But all is not well in the realms–or out. The mysterious Kartik has reappeared, telling Gemma she must find the Temple and bind the magic, else great disaster will befall her. Gemma’s willing to do his intrusive bidding, despite the dangers it brings, for it means she will meet up with her mother’s greatest friend–and now her foe, Circe. Until Circe is destroyed, Gemma cannot live out her destiny. But finding Circe proves a most perilous task.

Rebel Angels was such a struggle. It too me over a month to get through it. I’m 50 books ahead of a book-a-day challenge, but finishing this book took me an age. In no way is Rebel Angels actually bad, but the pacing is glacial because very little actually happens.

I was absolutely determined to get all the way through this series, but SPOILER ALERT I DNFed book three about 200 pages in (out of 820). Bray’s a massively talented author (I think she does the most glorious writing of settings and atmosphere especially), with a range from dark historical novels to hilarious satires. Because of how much I love some of her later works, I really wanted to make it through her debut series, but, man, I just can’t do it.

The writing, setting, and the Gothicness are all brilliantly done. However, there’s so little forward motion in the plot; Gemma spends most of her time actively avoiding making choices (especially in book three). There’s a massive twist at the end of Rebel Angels, which is pretty much the only point where there’s active plot, but I’d known that was coming from early on in book one. While there’s beautiful craft here, I couldn’t help being bored. This series could have lost half its length and really had something.

If I felt an attachment to the characters, the slow pacing wouldn’t have mattered. Unfortunately, I’ve never really bonded with any of the cast. The one I like best is Kartik, but he’s barely developed at all. Over the course of the 1150 pages of Gemma Doyle I read, Gemma has hardly changed, aside from the very beginning of book one when her mom dies and she’s sent to Spence. Felicity and Ann remain the same as well. The only characters who have had dynamic character arcs are Pippa and Kartik, but both largely change because circumstances have forced them to: View Spoiler ».

The world building is a bit squidgy too, in that I’m not sure what the overarching goal of the series is, aside from “defeat Circe and do something with the magic” and that’s just not hugely motivating. In almost 2000 pages of series, there’s very little romance. And View Spoiler ». Gemma and Felicity absolutely should have been the ship. Forever salty at that missed opportunity.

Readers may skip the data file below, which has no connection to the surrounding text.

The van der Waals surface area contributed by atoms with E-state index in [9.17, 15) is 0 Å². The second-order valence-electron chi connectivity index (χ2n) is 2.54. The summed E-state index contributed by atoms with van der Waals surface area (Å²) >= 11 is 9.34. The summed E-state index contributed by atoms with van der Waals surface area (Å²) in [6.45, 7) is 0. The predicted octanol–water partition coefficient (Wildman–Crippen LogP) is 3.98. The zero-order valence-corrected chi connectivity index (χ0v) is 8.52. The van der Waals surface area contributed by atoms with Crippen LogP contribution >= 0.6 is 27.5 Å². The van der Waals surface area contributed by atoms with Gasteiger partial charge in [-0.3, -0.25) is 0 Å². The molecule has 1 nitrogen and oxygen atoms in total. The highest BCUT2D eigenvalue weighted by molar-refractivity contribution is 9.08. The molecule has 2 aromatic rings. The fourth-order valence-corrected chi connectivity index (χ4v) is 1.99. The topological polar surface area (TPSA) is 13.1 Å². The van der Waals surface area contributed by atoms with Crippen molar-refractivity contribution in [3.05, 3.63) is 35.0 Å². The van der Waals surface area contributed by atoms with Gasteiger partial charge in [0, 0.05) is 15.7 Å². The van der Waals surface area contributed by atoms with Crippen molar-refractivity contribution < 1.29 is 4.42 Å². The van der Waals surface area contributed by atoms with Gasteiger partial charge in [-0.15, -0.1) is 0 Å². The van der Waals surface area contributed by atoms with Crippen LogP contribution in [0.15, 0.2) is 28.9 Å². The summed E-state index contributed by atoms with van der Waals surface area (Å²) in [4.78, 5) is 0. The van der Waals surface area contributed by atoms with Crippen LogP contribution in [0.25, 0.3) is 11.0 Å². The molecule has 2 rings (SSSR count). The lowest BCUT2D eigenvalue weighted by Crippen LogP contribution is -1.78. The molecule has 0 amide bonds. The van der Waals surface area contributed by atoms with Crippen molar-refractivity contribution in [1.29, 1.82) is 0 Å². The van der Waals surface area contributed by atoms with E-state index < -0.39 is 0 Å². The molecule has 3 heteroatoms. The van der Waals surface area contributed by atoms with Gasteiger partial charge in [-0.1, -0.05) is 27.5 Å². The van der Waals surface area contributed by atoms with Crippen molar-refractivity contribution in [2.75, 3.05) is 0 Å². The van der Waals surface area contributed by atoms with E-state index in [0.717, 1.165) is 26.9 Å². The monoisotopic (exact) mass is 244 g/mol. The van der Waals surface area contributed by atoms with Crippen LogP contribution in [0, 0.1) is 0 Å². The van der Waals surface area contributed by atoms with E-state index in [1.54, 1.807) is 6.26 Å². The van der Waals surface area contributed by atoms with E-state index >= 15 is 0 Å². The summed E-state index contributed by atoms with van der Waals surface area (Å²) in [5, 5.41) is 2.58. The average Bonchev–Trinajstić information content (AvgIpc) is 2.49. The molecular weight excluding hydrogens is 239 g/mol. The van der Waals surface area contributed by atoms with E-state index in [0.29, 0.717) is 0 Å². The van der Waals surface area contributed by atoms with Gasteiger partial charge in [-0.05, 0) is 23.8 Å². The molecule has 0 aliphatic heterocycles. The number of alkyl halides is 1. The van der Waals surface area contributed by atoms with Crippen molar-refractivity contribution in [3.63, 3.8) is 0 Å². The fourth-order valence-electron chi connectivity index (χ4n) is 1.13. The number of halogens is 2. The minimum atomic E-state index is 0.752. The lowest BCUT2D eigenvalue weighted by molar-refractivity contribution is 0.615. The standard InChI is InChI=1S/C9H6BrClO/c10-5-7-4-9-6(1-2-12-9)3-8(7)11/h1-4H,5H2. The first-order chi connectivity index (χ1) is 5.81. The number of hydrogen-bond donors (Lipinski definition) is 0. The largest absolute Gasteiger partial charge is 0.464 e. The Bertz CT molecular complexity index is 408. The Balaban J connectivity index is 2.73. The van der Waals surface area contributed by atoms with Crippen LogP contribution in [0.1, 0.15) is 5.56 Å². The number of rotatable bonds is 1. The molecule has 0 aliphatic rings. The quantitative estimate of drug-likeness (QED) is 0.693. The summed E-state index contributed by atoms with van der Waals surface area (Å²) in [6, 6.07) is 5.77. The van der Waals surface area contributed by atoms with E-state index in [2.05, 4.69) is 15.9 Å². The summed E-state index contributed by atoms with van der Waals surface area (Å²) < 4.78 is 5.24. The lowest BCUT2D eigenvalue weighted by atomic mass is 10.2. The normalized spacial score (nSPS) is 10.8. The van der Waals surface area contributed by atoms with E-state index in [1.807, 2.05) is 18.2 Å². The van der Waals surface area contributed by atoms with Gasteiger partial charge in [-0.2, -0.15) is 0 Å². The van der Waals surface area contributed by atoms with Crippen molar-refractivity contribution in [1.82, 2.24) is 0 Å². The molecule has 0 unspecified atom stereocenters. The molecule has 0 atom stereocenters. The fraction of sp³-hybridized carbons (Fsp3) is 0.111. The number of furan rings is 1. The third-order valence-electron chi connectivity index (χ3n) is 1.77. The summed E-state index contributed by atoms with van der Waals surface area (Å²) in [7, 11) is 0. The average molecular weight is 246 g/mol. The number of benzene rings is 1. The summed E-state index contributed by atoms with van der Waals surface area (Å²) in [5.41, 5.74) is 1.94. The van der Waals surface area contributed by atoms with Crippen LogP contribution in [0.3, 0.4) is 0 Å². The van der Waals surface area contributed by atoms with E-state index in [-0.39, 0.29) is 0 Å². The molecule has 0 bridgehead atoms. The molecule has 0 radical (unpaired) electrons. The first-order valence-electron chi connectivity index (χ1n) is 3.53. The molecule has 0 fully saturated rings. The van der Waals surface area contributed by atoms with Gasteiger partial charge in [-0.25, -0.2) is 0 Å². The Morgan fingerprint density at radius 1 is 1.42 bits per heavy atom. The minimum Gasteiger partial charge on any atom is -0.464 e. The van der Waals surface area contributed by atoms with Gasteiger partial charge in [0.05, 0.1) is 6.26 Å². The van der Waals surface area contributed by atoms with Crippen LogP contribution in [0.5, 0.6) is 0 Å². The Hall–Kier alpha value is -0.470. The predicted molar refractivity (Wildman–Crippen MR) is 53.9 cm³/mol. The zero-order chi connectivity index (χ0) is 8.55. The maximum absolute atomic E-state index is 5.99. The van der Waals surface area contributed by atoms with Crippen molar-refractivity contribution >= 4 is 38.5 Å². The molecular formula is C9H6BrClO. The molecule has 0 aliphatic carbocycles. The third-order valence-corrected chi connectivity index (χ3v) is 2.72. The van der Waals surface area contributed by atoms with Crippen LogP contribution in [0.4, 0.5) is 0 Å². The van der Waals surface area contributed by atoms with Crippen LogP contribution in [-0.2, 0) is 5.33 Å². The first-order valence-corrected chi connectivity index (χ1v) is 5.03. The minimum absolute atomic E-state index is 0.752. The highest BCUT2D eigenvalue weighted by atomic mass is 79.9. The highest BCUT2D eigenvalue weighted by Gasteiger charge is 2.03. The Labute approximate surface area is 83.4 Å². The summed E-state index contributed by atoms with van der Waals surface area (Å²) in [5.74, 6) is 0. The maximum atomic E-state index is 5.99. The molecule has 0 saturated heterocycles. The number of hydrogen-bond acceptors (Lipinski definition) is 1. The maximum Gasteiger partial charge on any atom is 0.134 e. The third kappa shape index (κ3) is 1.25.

Rebel Angels was early in the first wave of YA post-Twilight‘s success. YA was still figuring out what it was generally going to be. I’d imagine it would be very different if Bray wrote the same concept now. They’re not bad but you need more patience than I have.

Tl;dr – Review in a GIFfy:


2 responses to “Series Review: Gemma Doyle by Libba Bray”

  1. Nori says:

    Interesting review. I loved the first book way back in the day. But, based on this review, I’m not sure I’d have the same love for it now. At the time, I was craving strong (possibly magically strong) female characters. I was always a character reader, so lack of plot didn’t bother me. And I think I was dealing with my own mean girl dramas while I read it, so it felt personal. But, since we have a lot of YA books like that now, I’m not sure I’d respond in the same positive way I once did. I also love Bray’s other books and even refer to her as my favorite author. I’ll probably eventually re-read these, but not any time soon -now. I also loved book 2. But, I was very angry with book 3. Good choice to stop reading it.
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    • Christina Franke says:

      Back in the day, there just wasn’t as much of a selection. And I think certain things, like what you hated about the ending would absolutely not happen precisely the same way. She addresses it in the questions at the end of the book, but like STILL NO. DO NOT DO. Those books just need to be half the length or actually have plot. And character development. I totally get why people would like them, but they are just so not for me, since I’m iffy on Gothic lit anyway, for exactly this reason lol.